|| Checking for direct PDF access through Ovid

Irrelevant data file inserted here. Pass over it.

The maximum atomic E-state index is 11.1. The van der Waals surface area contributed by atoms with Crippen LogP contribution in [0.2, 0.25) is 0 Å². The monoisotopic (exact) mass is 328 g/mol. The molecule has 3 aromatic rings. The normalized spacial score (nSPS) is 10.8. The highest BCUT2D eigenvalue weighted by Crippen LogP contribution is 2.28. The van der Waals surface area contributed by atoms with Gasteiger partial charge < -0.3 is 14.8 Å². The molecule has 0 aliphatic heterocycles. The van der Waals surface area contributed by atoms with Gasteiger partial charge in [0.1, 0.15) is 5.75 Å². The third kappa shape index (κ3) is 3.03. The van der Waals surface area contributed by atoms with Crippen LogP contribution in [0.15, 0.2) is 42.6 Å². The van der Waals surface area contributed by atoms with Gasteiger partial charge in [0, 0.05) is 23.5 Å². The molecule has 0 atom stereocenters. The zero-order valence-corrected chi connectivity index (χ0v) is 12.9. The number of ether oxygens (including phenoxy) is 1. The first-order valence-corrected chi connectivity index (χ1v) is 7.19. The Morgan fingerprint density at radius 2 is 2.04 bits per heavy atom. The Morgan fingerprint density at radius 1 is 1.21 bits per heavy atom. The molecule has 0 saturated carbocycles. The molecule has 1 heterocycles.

Non-Hodgkin lymphoma is a heterogeneous disease that represents the seventh leading cause of cancer death. Second-generation and third-generation chemotherapy regimens have only produced a marginal improvement in outcome over the administration of the cyclophosphamide, doxorubicin, vincristine, and prednisone regimen in aggressive forms of non-Hodgkin lymphoma. This has led to the development of different strategies for improving disease-free and overall survival in this disease. Dose intensification achieved by condensing the intervals between each chemotherapy cycle is possible with granulocyte colony-stimulating factor support, which reduces neutropenia and its complications. Clinical trials indicate that this strategy may improve the outcomes in patients with aggressive non-Hodgkin lymphoma, particularly elderly patients. Nurses can play a major role in the implementation of evidence-based supportive care strategies in clinical practice to ensure safe use of dose-dense chemotherapy regimens.